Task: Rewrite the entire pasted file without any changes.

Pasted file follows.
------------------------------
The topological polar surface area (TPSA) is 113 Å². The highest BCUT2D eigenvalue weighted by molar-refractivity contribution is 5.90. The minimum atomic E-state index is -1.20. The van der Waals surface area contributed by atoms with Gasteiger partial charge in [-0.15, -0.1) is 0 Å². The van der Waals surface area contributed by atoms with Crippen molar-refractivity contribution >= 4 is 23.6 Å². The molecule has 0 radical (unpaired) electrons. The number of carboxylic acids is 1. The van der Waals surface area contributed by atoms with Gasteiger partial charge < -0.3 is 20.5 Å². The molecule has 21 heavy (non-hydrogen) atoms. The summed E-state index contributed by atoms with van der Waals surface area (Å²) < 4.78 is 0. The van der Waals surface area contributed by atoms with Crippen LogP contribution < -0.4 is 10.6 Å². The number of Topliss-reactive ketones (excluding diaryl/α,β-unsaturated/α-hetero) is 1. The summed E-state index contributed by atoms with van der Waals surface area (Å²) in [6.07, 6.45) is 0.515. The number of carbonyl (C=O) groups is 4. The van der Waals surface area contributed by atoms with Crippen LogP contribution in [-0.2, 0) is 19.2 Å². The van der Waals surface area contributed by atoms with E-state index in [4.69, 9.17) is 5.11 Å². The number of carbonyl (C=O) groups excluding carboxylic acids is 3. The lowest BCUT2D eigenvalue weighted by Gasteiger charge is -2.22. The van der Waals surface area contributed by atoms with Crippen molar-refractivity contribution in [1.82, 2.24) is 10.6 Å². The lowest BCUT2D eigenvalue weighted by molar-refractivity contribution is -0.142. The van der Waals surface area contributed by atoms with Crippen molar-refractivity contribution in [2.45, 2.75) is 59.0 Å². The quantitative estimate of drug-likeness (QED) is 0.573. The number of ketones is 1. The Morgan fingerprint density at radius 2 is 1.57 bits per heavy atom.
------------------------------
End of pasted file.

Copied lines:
The topological polar surface area (TPSA) is 113 Å². The highest BCUT2D eigenvalue weighted by molar-refractivity contribution is 5.90. The minimum atomic E-state index is -1.20. The van der Waals surface area contributed by atoms with Gasteiger partial charge in [-0.15, -0.1) is 0 Å². The van der Waals surface area contributed by atoms with Crippen molar-refractivity contribution >= 4 is 23.6 Å². The molecule has 0 radical (unpaired) electrons. The number of carboxylic acids is 1. The van der Waals surface area contributed by atoms with Gasteiger partial charge < -0.3 is 20.5 Å². The molecule has 21 heavy (non-hydrogen) atoms. The summed E-state index contributed by atoms with van der Waals surface area (Å²) < 4.78 is 0. The van der Waals surface area contributed by atoms with Crippen LogP contribution < -0.4 is 10.6 Å². The number of Topliss-reactive ketones (excluding diaryl/α,β-unsaturated/α-hetero) is 1. The summed E-state index contributed by atoms with van der Waals surface area (Å²) in [6.07, 6.45) is 0.515. The number of carbonyl (C=O) groups is 4. The van der Waals surface area contributed by atoms with Crippen LogP contribution in [-0.2, 0) is 19.2 Å². The van der Waals surface area contributed by atoms with E-state index in [4.69, 9.17) is 5.11 Å². The number of carbonyl (C=O) groups excluding carboxylic acids is 3. The lowest BCUT2D eigenvalue weighted by Gasteiger charge is -2.22. The van der Waals surface area contributed by atoms with Crippen molar-refractivity contribution in [1.82, 2.24) is 10.6 Å². The lowest BCUT2D eigenvalue weighted by molar-refractivity contribution is -0.142. The van der Waals surface area contributed by atoms with Crippen molar-refractivity contribution in [2.45, 2.75) is 59.0 Å². The quantitative estimate of drug-likeness (QED) is 0.573. The number of ketones is 1. The Morgan fingerprint density at radius 2 is 1.57 bits per heavy atom.